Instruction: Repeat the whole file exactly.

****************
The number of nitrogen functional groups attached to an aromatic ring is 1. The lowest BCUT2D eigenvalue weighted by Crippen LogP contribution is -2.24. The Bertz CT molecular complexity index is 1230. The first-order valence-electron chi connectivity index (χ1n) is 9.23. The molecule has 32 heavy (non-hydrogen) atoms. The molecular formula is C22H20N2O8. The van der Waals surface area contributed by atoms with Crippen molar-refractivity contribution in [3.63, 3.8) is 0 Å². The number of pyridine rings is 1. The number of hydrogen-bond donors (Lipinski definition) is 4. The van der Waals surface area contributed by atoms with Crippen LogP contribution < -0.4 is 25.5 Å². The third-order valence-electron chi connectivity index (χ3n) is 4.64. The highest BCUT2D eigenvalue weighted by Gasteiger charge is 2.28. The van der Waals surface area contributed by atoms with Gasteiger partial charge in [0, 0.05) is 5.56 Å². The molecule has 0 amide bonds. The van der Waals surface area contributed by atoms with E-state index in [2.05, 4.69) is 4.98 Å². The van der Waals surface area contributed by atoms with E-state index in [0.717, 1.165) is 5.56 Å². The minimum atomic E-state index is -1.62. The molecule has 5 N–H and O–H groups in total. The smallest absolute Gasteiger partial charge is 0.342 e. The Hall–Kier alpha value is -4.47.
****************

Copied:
The number of nitrogen functional groups attached to an aromatic ring is 1. The lowest BCUT2D eigenvalue weighted by Crippen LogP contribution is -2.24. The Bertz CT molecular complexity index is 1230. The first-order valence-electron chi connectivity index (χ1n) is 9.23. The molecule has 32 heavy (non-hydrogen) atoms. The molecular formula is C22H20N2O8. The van der Waals surface area contributed by atoms with Crippen molar-refractivity contribution in [3.63, 3.8) is 0 Å². The number of pyridine rings is 1. The number of hydrogen-bond donors (Lipinski definition) is 4. The van der Waals surface area contributed by atoms with Crippen LogP contribution < -0.4 is 25.5 Å². The third-order valence-electron chi connectivity index (χ3n) is 4.64. The highest BCUT2D eigenvalue weighted by Gasteiger charge is 2.28. The van der Waals surface area contributed by atoms with Gasteiger partial charge in [0, 0.05) is 5.56 Å². The molecule has 0 amide bonds. The van der Waals surface area contributed by atoms with E-state index in [2.05, 4.69) is 4.98 Å². The van der Waals surface area contributed by atoms with E-state index in [0.717, 1.165) is 5.56 Å². The minimum atomic E-state index is -1.62. The molecule has 5 N–H and O–H groups in total. The smallest absolute Gasteiger partial charge is 0.342 e. The Hall–Kier alpha value is -4.47.